There are a range of different supplements available for women with PCOS. I don’t recommend them all – only those that have good evidence behind them. Magnesium is one of them. Magnesium deficiency is common in our culture and can have a huge effect on our hormones.
Sometimes you can spend hours in the gym and just not get the results that you want. And it can be SO frustrating! There are some specific reasons that your PCOS workout may not be working. Are you overtraining? Not doing enough high-intensity exercise? Eating too clean?
Sometimes we need a little motivation to keep us going and on the right track. There are a number of ways to do this, of course, whether it be tracking your symptoms, getting support or using technology. My Fitbit is one of my favourite ways to track and manage my PCOS.
Recent research has shown that many women with PCOS need multiple doctors’ appointments over a number of years for their PCOS diagnosis to be confirmed. Here are 8 reasons that your PCOS diagnosis may have been missed.
When it comes to exercise and PCOS there are a lot of questions. If you don’t have an exercise or fitness background you might be unsure what to do or where to start. In this article, Erika Volk, The PCOS Personal Trainer, answers the most common questions about PCOS and exercise.
We know that the way that we eat is crucial to managing our PCOS but sometimes making changes to the way that we eat can be time-consuming, especially with a family or in times of high stress. Here are some ways to ease the transition and make the PCOS diet work for you and your family.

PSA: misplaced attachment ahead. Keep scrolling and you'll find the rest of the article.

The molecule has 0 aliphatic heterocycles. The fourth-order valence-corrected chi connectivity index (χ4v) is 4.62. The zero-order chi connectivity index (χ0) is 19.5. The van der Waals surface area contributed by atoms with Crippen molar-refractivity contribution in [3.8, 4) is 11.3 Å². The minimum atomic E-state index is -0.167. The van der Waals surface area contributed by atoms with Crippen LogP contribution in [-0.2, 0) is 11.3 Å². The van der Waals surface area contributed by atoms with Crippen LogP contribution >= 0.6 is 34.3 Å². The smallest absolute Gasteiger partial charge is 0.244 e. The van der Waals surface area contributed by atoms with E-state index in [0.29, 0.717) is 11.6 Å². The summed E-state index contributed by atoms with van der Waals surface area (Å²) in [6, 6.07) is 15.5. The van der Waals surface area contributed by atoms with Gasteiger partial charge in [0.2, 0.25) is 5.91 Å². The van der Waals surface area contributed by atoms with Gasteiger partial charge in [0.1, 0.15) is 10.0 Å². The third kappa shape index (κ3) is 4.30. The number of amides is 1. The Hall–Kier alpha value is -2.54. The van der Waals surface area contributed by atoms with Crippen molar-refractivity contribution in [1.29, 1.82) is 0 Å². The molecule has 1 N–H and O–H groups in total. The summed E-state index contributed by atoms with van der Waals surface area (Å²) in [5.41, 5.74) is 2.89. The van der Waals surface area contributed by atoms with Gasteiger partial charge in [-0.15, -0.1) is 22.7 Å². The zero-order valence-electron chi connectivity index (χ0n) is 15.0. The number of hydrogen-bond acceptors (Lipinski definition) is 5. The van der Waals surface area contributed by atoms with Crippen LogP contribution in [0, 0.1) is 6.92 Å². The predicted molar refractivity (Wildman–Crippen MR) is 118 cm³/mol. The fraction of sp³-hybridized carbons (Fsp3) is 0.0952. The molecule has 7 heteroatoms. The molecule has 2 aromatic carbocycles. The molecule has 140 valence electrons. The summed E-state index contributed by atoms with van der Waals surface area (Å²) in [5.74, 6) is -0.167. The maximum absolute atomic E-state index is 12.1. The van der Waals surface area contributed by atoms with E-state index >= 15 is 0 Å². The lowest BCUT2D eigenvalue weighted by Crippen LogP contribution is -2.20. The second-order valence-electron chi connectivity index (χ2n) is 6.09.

Giving up dairy as part of your PCOS diet can be tricky and is often easier said than done. Many of us miss our cheese, yogurt, and milk. Also, recent research on the link between dairy and fertility has raised some questions. So, let’s have another look at whether dairy should be part of our PCOS diet.
When making new years resolutions, I like to look at where I’ve come from in the previous year, what I did well and what needs to change. I learnt some lessons over the last year, some that had a negative impact on my PCOS. So, from my PCOS diet to sleep, here’s what I’m not going to do this year.
Living with PCOS can be tough. There are a lot of challenges that we need to overcome. But, in a funny kind of way, I wouldn’t be who I am without PCOS. It has taught me so much and I have learned so much as a result of having PCOS. So, here are 6 things that PCOS has made me thankful for.
Soy and soy products are particularly controversial in the nutrition world, with some people claiming their health benefits and others suggesting that it should be avoided. But how does soy impact on your PCOS? I’ve done the research and this is what I’ve found…
We know that many women with PCOS have insulin resistance which can develop into diabetes. But we may have also heard our doctors talk about pre diabetes. What is the difference between all of these, and more importantly, how can we avoid getting diabetes all together?